Finding a spot to park in Sydney is like trying to lick your elbow. Even if you do get lucky, expect to pay through the nose.
The NRMA has found that Sydneysiders are worse off – there’s less parking and it’s more expensive – than in major US cities such as Boston, Seattle and San Francisco.
Sydney drivers pay 97% more than those in Boston and 179% more than Seattle. As well as the endless frustration, the lack of parking also increases congestion by up to 30% as drivers waste time looking for a spot.
Divvy is a new startup that’s trying to match up the 10% of parking bays sitting idle in CBD commercial buildings with the people prepared to pay for them. It’s like Airbnb but for parking, a web platform that allows people rent out spare parking spots.
Divvy’s CEO Nick Austin says “We get cars off roads into affordable parking at their destinations… enabling cars to access off-street parking reliably.”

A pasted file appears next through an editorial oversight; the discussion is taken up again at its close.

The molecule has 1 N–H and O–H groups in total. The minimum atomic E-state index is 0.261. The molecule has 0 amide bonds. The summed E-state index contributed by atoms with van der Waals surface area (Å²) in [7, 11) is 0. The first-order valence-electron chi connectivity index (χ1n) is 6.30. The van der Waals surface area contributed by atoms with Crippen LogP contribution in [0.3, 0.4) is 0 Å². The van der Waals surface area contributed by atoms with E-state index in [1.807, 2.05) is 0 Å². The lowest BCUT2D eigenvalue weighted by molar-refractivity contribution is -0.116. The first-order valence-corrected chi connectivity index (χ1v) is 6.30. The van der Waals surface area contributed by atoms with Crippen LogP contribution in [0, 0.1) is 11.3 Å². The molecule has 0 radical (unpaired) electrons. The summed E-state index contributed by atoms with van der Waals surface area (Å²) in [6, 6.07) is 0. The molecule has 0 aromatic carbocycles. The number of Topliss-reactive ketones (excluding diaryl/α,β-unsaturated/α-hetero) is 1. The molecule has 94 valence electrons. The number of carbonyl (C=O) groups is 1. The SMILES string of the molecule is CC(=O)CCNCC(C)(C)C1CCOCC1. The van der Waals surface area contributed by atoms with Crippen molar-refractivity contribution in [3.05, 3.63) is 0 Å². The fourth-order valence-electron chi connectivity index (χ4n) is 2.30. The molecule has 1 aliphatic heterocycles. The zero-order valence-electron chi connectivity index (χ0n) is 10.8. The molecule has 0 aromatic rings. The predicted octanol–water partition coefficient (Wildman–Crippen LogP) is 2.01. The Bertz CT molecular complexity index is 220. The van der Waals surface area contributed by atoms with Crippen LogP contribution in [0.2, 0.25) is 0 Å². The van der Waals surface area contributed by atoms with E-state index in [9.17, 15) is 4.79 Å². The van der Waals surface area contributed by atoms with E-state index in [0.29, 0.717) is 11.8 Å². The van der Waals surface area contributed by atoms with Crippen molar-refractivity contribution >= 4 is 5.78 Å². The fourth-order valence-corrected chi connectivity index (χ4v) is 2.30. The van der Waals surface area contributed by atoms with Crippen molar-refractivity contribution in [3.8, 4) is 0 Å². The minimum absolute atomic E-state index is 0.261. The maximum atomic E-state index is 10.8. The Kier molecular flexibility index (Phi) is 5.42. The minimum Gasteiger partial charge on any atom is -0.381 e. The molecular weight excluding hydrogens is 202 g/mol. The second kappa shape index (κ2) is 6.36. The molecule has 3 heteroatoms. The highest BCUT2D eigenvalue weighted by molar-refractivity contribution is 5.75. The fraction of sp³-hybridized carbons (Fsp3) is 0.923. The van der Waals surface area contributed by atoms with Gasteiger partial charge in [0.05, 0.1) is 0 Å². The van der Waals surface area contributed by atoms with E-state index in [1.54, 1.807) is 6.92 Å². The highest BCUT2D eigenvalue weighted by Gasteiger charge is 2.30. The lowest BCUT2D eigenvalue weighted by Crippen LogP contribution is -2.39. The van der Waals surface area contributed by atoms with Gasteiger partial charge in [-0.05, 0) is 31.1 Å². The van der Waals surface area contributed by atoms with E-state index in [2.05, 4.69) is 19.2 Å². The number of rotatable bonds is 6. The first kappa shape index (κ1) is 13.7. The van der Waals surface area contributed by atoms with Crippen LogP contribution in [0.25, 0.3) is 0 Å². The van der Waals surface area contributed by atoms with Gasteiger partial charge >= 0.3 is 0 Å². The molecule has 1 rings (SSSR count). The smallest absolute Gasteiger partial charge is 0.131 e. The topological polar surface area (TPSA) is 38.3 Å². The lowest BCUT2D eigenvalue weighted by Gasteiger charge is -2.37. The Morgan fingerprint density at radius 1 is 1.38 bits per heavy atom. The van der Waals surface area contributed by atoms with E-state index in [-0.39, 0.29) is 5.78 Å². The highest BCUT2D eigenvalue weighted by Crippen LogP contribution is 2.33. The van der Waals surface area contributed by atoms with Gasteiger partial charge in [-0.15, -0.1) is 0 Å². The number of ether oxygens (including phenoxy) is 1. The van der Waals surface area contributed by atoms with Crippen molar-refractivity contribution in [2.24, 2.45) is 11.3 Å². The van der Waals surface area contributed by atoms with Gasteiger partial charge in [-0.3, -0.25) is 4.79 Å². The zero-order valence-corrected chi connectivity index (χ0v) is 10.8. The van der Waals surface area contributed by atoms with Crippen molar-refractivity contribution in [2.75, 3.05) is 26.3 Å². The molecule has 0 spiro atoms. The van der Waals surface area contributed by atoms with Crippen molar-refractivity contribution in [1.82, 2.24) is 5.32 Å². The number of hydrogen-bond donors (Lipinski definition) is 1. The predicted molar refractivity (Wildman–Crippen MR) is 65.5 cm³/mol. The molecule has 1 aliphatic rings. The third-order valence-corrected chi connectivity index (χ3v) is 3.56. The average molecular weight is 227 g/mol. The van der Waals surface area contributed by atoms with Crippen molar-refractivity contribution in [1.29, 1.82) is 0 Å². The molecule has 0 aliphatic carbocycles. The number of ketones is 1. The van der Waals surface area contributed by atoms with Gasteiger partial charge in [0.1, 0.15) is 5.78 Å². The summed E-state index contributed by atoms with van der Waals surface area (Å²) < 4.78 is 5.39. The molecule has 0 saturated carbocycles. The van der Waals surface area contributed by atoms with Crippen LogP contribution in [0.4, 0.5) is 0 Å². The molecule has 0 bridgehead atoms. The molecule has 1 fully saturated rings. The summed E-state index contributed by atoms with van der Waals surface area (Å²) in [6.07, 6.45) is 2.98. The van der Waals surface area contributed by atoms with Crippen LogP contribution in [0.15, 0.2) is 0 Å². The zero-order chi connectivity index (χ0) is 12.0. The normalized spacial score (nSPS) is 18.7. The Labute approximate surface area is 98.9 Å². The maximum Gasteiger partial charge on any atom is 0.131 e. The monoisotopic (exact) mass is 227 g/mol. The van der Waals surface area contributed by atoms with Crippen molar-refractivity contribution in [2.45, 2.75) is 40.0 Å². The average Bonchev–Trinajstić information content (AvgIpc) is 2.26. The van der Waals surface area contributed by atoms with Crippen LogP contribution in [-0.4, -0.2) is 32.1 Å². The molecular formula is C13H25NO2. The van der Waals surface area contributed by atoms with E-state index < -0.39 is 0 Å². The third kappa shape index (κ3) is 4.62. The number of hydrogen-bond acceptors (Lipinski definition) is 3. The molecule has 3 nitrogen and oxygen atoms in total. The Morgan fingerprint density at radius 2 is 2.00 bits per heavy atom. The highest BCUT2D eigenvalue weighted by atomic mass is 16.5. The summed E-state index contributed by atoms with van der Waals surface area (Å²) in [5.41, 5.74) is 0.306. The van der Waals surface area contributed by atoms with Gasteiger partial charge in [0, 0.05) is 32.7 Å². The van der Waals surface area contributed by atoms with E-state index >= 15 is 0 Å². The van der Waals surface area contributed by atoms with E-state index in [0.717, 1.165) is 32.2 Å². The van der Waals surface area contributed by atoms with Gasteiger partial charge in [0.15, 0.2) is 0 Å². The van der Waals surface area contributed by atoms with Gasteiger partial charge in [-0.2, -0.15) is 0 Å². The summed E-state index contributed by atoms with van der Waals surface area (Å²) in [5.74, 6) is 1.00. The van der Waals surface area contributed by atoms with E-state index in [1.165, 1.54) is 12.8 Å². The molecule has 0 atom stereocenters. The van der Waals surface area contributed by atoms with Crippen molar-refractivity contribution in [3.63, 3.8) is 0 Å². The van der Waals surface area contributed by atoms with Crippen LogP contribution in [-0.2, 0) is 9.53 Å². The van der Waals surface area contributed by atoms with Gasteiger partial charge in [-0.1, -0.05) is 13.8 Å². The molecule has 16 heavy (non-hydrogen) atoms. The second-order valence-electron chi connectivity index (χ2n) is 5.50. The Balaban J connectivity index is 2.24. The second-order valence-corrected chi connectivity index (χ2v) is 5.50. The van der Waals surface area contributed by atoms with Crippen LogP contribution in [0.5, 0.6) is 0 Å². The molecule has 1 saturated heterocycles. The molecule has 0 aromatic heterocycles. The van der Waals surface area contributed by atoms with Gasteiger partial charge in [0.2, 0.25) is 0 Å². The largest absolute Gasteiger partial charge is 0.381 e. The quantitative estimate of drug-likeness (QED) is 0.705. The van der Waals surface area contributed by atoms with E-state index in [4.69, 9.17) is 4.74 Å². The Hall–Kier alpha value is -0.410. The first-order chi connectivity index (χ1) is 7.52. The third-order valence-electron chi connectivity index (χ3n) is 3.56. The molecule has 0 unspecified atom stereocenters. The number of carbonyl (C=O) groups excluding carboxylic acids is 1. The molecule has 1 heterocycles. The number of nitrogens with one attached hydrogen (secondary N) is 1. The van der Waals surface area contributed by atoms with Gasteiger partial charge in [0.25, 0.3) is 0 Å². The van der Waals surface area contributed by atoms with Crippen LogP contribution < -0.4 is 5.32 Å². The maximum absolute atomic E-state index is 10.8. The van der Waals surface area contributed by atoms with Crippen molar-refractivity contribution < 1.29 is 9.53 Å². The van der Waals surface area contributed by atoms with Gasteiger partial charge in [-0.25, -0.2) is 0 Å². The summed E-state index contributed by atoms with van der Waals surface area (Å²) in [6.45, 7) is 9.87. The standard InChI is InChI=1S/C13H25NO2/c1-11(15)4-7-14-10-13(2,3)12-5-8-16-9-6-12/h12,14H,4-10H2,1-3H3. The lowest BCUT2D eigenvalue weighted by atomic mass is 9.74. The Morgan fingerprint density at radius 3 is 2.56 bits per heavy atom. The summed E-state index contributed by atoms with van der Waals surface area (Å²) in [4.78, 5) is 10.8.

Austin argues Divvy could also be the solution to buying property without a parking space – an issue set to become more common after the NSW Planning Minister this week floated the idea of letting developers build apartments without car parking.
Austin says the startup isn’t trying flip the industry on its head, or rock the boat for public transport.
“In a lot areas we have provided parking areas around public transport hubs, allowing commuters to catch public transport. One of the key issues with public transport is the ability for people to get the major transport hubs easily,” he says.
“We use technology to create a digital marketplace allowing owners to list their spaces quickly and allow commuters to search for those spaces, and book them, at a touch of a button.
“Divvy manages the whole aspect of the booking including payments, reporting, member communication. We essentially create transparency where it didn’t exist before. We automate the whole transaction and we make it safe.”
Earlier in the year Divvy closed out a $350,000 seed round from a number of investors, including venture technology firm Blue Chilli, and now is just about to close seven-figure sum round of funding.
Divvy plans to launch in Melbourne in the coming weeks, followed by Brisbane.
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